ID

404-285

Authors as Published

Tom Bailey, Extension Specialist, Virginia-Maryland Regional College of Veterinary Medicine, and John Currin, Clinical Instructor, Virginia-Maryland Regional College of Veterinary Medicine; Virginia Tech

A critical evaluation of production in first lactation heifers once they reach the milking herd is important to determine the effects of the heifer rearing program. This can easily be done by monitoring start-up milk (milk production 0 to 40 days in milk), start-up milk butterfat and protein, and peak milk, peak milk butterfat and protein (41 to 100 days in milk) because these are directly related to heifer development.

Heifers will not return on the producer's investment of approximately $1000.00 to $1300.00 per heifer at 24 months of age until they are lactating. Delay in age to first calving adds approximately $50.00 per heifer per month to the expenses incurred in raising heifers. Several specific reasons can be given as to why heifers don't perform once they reach the lactating herd: (1) when illnesses (pneumonia) occur during the early development period, the effects may linger and affect lactation, decreasing milk production, (2) rations should be specifically formulated for weight gains during strategic time periods of development, but over-feeding prior to puberty can be detrimental to milk production, (3) heifers should weigh 775 to 800 pounds at 14 to 15 months for breeding to calve at 24 to 25 months, (4) heifers should gain 1.8 pounds per day of age to calve at 24 months weighing 1350 pounds, (5) use superior AI sires on replacement heifers for breeding, as first calf heifers represent 33% of the contribution of calves to the replacement pool, (6) weight is more critical than age at calving in relation to milk production, (7) monitor weight, height, body condition score at calving to reflect heifer development, along with milk production at start-up, peak milk, and mature equivalents as an indicator of good heifer development. Heifers can be adequately developed to calve at 24 months, while decreasing expenses and increasing profits.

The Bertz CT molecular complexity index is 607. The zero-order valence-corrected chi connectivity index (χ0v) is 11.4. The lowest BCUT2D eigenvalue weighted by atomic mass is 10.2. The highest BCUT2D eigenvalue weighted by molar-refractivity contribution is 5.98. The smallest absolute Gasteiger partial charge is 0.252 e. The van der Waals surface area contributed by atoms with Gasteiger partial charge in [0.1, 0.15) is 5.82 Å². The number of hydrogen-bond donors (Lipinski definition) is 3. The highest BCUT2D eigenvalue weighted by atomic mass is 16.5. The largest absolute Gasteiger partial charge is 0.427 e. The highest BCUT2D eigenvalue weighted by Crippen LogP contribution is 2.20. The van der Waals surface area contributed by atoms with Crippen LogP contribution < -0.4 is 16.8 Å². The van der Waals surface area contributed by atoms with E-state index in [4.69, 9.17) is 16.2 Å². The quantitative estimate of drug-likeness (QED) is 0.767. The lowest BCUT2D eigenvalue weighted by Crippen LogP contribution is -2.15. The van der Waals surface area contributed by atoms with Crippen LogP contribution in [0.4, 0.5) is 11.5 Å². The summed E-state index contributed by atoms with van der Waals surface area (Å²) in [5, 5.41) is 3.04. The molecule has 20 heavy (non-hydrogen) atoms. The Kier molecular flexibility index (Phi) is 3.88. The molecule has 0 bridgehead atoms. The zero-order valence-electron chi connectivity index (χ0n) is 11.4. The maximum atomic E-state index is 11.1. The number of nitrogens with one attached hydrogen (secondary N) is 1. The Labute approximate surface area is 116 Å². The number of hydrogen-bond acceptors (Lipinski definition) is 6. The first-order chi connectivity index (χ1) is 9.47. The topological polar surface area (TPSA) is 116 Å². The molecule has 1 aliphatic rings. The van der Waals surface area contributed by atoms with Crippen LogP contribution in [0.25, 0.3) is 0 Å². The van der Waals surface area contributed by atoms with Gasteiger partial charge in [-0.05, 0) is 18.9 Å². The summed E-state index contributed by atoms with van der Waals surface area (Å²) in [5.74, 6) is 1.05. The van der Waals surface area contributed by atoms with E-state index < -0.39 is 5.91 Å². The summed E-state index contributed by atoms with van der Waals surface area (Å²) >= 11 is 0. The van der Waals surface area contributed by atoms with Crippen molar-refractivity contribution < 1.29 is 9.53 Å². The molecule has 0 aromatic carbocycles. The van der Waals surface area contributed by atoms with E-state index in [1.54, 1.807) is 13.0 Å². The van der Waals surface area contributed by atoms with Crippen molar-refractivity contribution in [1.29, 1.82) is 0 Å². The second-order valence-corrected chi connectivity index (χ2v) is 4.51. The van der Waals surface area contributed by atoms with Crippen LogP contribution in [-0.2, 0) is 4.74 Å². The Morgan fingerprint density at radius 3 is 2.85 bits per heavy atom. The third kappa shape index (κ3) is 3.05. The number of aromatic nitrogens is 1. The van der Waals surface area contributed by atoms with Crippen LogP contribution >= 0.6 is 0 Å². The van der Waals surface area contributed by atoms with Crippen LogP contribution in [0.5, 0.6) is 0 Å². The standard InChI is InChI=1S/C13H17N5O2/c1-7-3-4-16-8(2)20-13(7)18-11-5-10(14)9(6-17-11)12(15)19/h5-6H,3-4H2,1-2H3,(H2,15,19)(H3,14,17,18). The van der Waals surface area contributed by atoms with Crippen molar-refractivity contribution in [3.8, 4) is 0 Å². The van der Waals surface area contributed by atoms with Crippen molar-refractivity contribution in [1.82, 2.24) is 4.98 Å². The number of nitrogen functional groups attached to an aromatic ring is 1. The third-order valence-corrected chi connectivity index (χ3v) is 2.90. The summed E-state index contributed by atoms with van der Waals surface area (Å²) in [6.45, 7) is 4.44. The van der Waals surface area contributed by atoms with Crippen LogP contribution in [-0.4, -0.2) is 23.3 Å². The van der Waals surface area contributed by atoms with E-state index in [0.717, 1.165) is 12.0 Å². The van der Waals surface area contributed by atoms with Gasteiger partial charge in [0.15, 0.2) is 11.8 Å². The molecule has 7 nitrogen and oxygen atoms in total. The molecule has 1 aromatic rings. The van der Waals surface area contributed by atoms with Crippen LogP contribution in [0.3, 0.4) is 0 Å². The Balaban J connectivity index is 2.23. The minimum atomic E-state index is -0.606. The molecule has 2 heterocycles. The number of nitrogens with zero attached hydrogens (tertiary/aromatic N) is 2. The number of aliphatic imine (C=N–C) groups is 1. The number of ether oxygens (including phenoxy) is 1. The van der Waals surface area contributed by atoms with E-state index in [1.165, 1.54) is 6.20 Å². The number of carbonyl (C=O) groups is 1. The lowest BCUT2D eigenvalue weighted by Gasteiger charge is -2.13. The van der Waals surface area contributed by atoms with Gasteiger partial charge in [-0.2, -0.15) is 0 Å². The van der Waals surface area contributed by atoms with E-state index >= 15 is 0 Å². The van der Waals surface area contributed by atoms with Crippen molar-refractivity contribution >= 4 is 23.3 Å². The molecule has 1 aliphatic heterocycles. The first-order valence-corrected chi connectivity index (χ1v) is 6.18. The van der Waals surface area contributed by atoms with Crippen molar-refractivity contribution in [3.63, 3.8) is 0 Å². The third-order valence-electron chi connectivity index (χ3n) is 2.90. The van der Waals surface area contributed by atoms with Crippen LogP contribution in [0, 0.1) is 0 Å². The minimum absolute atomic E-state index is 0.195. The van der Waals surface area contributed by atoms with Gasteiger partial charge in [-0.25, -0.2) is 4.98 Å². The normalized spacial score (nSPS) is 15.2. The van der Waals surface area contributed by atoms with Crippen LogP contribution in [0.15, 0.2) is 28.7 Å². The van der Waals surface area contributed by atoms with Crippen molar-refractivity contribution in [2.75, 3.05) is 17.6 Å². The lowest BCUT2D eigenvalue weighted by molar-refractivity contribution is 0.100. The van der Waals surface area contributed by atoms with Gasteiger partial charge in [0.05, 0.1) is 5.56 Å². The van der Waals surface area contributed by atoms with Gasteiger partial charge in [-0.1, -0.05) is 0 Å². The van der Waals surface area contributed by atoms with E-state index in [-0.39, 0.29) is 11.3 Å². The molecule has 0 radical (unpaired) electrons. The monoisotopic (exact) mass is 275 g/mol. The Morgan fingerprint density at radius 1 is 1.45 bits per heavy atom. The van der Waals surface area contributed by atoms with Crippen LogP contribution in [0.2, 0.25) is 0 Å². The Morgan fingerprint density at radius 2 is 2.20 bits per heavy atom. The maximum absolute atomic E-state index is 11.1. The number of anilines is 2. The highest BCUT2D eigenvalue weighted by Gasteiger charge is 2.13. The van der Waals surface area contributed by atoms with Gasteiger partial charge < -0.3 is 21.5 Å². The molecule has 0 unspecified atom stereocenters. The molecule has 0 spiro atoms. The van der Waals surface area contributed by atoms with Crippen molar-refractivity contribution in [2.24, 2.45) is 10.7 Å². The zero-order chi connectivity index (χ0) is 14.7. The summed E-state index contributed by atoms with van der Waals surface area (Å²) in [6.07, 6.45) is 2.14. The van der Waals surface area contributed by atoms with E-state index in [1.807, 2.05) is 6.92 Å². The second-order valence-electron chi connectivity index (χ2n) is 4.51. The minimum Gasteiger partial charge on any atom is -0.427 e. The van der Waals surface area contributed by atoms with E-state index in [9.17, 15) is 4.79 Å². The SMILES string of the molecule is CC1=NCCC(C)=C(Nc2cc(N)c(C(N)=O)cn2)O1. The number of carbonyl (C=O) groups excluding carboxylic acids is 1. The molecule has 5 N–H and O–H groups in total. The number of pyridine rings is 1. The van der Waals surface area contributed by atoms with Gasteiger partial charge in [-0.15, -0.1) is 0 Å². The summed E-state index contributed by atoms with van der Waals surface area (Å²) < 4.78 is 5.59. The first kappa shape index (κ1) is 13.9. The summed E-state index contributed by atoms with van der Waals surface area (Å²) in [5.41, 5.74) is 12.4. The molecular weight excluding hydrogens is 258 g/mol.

Milk Production in Heifers

Studies on the effect of weight and age at first calving on subsequent milk yields have been conducted. Essentially all studies demonstrate that weight at calving and not age played a more significant role in milk production and reproduction. Groups of heifers have been applied to an accelerated growth study gaining 2.4 pounds per day after puberty and freshening at 19.7 months of age. Compared to heifers calving at 26.9 months of age, the milk yields were significantly lower in the accelerated group, but there were no differences in the second lactation milk yield. A greater cumulative yield was experienced at 36 months of age, on a milk yield per day of age, because the accelerated group was well into their second lactation. This would also significantly reduce the number of nonproductive months for replacement heifers. This is not to suggest calving at 19 months but to illustrate how earlier breeding can affect lifetime production and decrease the nonproductive months prior to calving.